An article in Modern Healthcare looks at possible ramifications of a direct-provider-contracting payment model recently proposed by the U.S. Centers for Medicare & Medicaid Services (CMS) Innovation Center. Under the proposal, CMS would directly contract with provider practices and pay a fixed per-beneficiary per-month payment to cover various services, such as office visits, certain office-based procedures, and time spent managing care for a patient, with practices eligible for incentive payments if they meet savings and quality goals. Observers say that the proposal could potentially save billions of dollars in reduced administrative costs. However, a spokesperson for the nonprofit Families USA states that some specialists could see a reduction in revenue if the agency makes participating practices responsible for a beneficiary’s total cost of care and imposes enrollment lock-ins.

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Study: Pitch counts may not accurately reflect strain on the arms of high school pitchers

Data from a study published online in the Orthopaedic Journal of Sports Medicine suggest that pitch-count monitoring of high school baseball players may not account for the substantial volume of pitching that occurs during warm-up and bullpen activity during the playing season. The authors conducted a cross-sectional study of 115 varsity high school baseball starting pitcher outings across 34 high schools during the 2017 season. They recorded 13,769 total pitches thrown, of which 42.4 percent were not accounted for in player pitch-count monitoring. The authors note that the number of bullpen pitches thrown varied widely among players, with 25 percent of participants in the data set throwing fewer than 22 pitches and 25 percent throwing more than 33 pitches per outing.

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In the States

North Carolina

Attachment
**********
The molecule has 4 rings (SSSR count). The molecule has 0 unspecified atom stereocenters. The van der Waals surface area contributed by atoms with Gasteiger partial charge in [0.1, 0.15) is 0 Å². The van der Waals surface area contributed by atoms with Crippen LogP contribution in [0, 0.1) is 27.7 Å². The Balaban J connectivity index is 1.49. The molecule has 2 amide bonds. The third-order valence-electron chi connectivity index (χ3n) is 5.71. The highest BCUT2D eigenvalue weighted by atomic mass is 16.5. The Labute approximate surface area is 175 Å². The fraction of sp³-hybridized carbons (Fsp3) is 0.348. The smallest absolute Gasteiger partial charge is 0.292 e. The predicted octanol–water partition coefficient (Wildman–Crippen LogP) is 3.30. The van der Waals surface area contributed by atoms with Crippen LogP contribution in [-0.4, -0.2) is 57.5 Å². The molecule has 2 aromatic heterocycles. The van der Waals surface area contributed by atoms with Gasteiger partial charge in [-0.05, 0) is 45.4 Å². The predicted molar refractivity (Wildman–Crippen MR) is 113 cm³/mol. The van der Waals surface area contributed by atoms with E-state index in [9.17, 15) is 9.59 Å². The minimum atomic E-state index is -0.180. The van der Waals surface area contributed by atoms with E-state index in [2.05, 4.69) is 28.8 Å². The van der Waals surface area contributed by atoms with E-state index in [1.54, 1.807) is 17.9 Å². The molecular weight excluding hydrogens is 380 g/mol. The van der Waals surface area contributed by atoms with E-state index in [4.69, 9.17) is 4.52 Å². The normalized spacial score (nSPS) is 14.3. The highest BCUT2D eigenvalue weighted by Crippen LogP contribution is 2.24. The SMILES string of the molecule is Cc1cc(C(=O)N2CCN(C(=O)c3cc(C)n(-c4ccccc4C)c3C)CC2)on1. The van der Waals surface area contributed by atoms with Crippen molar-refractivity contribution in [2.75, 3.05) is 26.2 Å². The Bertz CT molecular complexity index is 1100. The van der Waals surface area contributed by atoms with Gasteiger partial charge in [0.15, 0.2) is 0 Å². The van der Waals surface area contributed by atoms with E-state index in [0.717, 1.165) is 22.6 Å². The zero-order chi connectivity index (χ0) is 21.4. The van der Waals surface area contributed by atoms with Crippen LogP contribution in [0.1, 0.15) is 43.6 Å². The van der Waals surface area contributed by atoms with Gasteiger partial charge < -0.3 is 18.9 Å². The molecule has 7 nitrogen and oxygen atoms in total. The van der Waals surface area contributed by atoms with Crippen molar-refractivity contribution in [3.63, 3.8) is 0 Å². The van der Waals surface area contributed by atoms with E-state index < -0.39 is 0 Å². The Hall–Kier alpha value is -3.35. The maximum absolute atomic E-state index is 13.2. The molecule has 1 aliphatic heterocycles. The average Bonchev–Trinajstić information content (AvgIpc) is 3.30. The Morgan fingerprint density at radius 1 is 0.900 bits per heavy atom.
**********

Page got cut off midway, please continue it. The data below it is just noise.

According to the Raleigh News & Observer, thousands of providers may be in violation of the NC STOP Act—a recent state law that limits opioid prescriptions to five to seven days for patients who are prescribed the drugs for the first time. In a preliminary report presented to the North Carolina Medical Board, the state Department of Health and Human Services found that more than 16,000 physicians prescribed too many opioids in March alone. In addition, an analysis conducted by the state’s largest health insurer suggests that about 4,500 physicians, dentists, and other medical professionals wrote prescriptions exceeding the law’s limits between Jan. 1 and April 13, 2018.

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Your AAOS

Call for volunteers: Resident Bowl Question Workgroup

Sept. 15 is the last day to submit an application for a position on the Resident Bowl Question Workgroup (15 member openings). The Resident Bowl, which takes place during the AAOS Annual Meeting, offers residents the opportunity to compete against one another in a quiz-bowl setting. Applicants for this position must be active fellows, emeritus fellows, or candidate members skilled at writing interesting and varied questions.

Learn more and submit your application…  (member login required)